[qword, determiner, adj_overall_size, and’, adj_other, noun_material, ’?’]
[qword, determiner, adj_color, adj_other, noun_object, ’?’]
[qword, prep_spatial_rel, determiner, adj_mass, adj_color, noun_roomtype, ’?’]
[qword, determiner, adj_state, and’, adj_relative_size, noun_object, ’?’]
[qword, determiner, adj_color, adj_color, adj_relative_size, noun_material, ’?’]
[qword, determiner, adj_affordance, noun_object, ’?’]
[qword, determiner, adj_other, adj_other, adj_state, noun_roomtype, ’?’]

Appendix B Example of sentences generated from the CFG

b.1 Biased dataset

is it the transparent door ?
is it a small toy ?
is it reachable and transferable ?
is it cultivatable , shallow and substitutable ?
is it small and graspable ?
is it gray and heavy ?
is it the alice blue and beige chandelier ?
is it this powder blue light cyan tall refrigerator ?
is it textured , average-sized and saddle brown ?
is it light gray and deep ?
is it a graspable large dining table ?
is it a short , misty rose and floral white kitchen cabinet ?
is it movable , small and silver ?
is it that textured indian red picture frame ?

b.2 Unbiased dataset

is the object this shelf made of grass ?
is the thing in front of that surveillance camera ?
is it a yellow range hood ?
is the object a toilet ?
is it in front of the peru armchair ?
is the object near a pale golden rod measurable wireless telephone ?
is it the sea green and pale golden rod air conditioning made of wallpaper ?
is it extendable , shrinkable and large ?
is it on the right a salmon carpeting made of bricks ?
is it a physical body made of stone ?

Appendix C Continuous sentence embedding using arithmetic coding

The multidimensional extension of arithmetic coding is as follows: if the arithmetic coder is allowed to successively split into intervals an embedded space of dimensions, then it simply rotates among the dimensions as symbols are processed in the sequence. This means the first symbol in the sequence will lead to interval splits over first dimension, the second symbol over the second dimension, and so forth. If the length of the sequence is larger than , then the dimension used at each iteration will be . If is much smaller than , then some dimensions will never be used. To avoid this, one can multiply the output vector by a random orthonormal matrix to cover all dimensions. The decoder only needs to apply the inverse transform before the actual decoding.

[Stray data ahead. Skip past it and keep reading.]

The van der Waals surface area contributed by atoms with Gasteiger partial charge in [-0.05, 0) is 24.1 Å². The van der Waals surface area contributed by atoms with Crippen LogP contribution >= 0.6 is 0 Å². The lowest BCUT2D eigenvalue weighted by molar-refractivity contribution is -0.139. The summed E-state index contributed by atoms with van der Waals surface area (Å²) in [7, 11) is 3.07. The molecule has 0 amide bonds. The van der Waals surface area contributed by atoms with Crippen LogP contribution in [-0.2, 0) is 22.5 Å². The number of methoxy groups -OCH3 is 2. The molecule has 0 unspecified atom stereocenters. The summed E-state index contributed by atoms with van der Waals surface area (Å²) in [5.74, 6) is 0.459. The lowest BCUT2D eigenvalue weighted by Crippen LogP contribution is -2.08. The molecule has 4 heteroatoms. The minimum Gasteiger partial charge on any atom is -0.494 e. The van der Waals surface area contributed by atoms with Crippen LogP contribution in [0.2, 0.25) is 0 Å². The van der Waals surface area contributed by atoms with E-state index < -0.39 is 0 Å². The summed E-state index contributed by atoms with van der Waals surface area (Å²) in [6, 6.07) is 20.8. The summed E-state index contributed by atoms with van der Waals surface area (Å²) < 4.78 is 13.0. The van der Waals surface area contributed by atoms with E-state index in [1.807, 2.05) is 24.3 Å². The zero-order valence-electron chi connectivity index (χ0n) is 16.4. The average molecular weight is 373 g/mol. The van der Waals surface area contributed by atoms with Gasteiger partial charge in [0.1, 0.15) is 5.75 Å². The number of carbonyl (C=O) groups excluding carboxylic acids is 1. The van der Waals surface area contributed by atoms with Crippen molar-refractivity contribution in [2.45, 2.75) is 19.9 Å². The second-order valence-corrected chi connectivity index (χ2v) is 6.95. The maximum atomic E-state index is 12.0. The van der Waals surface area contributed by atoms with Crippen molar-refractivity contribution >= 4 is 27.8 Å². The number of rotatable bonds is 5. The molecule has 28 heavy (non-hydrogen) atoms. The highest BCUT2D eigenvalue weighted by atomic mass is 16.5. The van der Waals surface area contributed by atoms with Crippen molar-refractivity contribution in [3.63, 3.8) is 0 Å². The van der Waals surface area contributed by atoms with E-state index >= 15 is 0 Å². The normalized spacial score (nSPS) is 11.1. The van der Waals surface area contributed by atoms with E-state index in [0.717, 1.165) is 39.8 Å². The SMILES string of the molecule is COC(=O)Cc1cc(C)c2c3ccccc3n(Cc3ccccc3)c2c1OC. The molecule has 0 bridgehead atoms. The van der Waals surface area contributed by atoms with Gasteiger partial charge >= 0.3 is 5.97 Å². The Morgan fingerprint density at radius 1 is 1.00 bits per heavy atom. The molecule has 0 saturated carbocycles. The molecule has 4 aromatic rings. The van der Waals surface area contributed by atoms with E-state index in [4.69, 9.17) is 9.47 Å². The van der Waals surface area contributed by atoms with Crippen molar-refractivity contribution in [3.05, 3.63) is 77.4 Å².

Figure 3: Continuous sentence embedding using arithmetic coding. In this example where , the encoded CFG is !S -¿ A — B — A A — A B — A C — B B — A B C — B B C! .

Appendix D Continuous sentence embedding using recurrent neural networks (RNNs)

We performed the experiments with GRU [26] units for all methods as they have fewer parameters to learn than the LSTM. Furthermore, we did not get different results with LSTM [29] and IndRNN [30] units during preliminary evaluations.

For all RNN-based embeddings, we used the Adam [31]

optimizer with a learning rate of 1e-3 and gradient clipping at 0.5 magnitude. During training, the learning was reduced by a factor of 0.2 if the loss function didn’t decrease in the last 5 epochs, but with a minimum learning rate of 1e-5. Kernel weights used the Xavier uniform initialization


, while recurrent weights used random orthogonal matrix initialization

[33]. All biases were initialized to zero.